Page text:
By Heidi Toth
Two Northern Arizona University postdoctoral scholars authored a paper measuring how forest restoration in response to wildfires or climate change can benefit water quality.
Frances O’Donnell, now an assistant professor of civil engineering at Auburn University, and William Flatley, now an assistant professor of geography at the University of Central Arkansas, collaborated with hydrogeology and ecohydrology professor Abe Springer and forestry professor Peter Fulé for “Forest restoration as a strategy to mitigate climate change impacts on wildfire, vegetation and water in semi-arid forests,” published in Ecological Applications. They found the negative effects of climate change and wildfire, although significant and worrisome, could be mitigated by targeted forest restoration, thus reducing undesirable outcomes for multiple ecosystem services.
Both postdocs spent three years at NAU supported by the Bureau of Reclamation WaterSMART: Applied Science Grants for the Southern Rockies Landscape Conservation Cooperative and the Technology Research Initiative Fund; they studied the risks to forest and water health. The researchers modeled the different combinations of vegetation, fire, hydrology and sediment yields to assess the potential impacts of climate change and forest restoration on future water resources in Grand Canyon National Park.
The research used various models to predict the future loss of high elevation forest species, water yield declines and the potential for substantial sediment yield in the park, which is experiencing a similar trend as other mountainous regions—climate change and wildfire are interacting to cause lower elevation forests to replace higher elevation forests. If left unchecked, this could lead to a loss of biodiversity and ecosystem services and reduced water quantity and quality, as well as increasing the risk of destructive forest fires.
“Our research suggests that forest restoration will slow these losses,” O’Donnell, the first author on the paper, said. “If carbon emissions are curbed in the future, forest restoration done now could prevent the permanent loss of high elevation vegetation species and aquatic species that depend on clean, plentiful water for their habitat.”
Fulé, who studies ecological restoration and fire ecology in the southwestern United States, examined the significance of climate change on these ecosystems.
“It is increasingly clear that climate warming is affecting forests directly, by shifting the boundaries of where species can live, and indirectly, by influencing disturbances such as fire, insects and diseases,” Fulé said. “There is substantial uncertainty about how these factors will interact, but models that incorporate our best understanding of physical and biological factors are critical tools for testing the range of future possibilities.”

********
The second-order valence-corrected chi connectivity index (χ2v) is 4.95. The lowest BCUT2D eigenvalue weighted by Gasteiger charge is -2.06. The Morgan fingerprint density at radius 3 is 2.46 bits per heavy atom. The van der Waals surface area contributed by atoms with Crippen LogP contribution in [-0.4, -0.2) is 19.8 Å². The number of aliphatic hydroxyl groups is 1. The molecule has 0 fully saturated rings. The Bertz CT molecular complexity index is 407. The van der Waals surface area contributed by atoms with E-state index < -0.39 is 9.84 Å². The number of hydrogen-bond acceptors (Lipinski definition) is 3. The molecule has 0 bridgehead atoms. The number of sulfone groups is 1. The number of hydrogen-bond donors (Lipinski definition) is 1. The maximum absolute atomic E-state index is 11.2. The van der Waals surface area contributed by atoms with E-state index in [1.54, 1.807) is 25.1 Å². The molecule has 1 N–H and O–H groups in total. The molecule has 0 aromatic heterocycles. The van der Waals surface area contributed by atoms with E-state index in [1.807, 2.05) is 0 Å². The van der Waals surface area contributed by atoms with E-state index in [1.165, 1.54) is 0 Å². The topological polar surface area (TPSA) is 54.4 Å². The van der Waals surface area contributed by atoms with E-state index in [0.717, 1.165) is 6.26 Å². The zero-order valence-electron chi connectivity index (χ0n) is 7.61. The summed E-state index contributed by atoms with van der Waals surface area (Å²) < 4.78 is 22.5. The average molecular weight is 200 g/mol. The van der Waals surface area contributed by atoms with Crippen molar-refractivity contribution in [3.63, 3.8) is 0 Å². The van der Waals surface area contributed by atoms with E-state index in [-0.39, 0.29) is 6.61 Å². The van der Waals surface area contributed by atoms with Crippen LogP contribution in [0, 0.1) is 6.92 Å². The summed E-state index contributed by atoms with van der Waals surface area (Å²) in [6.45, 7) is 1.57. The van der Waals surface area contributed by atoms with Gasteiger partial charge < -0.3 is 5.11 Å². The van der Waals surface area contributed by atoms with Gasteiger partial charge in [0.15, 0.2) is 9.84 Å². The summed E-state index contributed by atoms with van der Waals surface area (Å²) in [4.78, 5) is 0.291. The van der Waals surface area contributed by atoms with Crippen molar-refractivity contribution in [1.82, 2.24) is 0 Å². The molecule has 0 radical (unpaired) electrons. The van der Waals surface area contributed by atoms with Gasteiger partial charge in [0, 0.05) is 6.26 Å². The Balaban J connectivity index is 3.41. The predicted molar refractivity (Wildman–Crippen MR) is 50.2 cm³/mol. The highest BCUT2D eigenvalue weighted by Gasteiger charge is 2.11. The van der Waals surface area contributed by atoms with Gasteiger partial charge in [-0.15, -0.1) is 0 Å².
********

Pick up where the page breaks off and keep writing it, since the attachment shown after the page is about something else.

Springer, who studies the flow of water through the Grand Canyon, said the park derives all of its water supply from Roaring Springs, which discharges from the Redwall-Muav Aquifer of the Kaibab Plateau on the North Rim of the canyon. It recharges from melting snow and rainfall on the forests of the Kaibab Plateau.
“Roaring Springs and many other springs discharging from these snowmelt-sourced aquifers also support some of the most important ecosystems in the desert Southwest at springs and spring-fed streams,” he said. “As our research shows, forest restoration is critical to minimize the effects of climate change on the hydrology of the Kaibab Plateau and the associated springs. Without forest restoration, the conversion of the forests due to climate change will significantly reduce the amount of water available for springs and spring-fed streams, putting many plant and animal species at risk.”
Although this study did not recommend courses of action, there are suggestions for forest managers. Flatley said managers from the U.S. Forest Service and National Parks Service can use the study to help decide whether to allocate limited resources to frequent restoration of smaller areas or less frequent restoration of larger areas.
He and Fulé are collaborating on a follow-up project funded through the U.S. Department of Agriculture’s Institute of Food and Agriculture.
“In this new project, we will expand the forest simulation modeling to national forests in New Mexico, Colorado and Wyoming with the goal of designing forest management strategies that optimize ecosystem services under future climate change scenarios,” he said.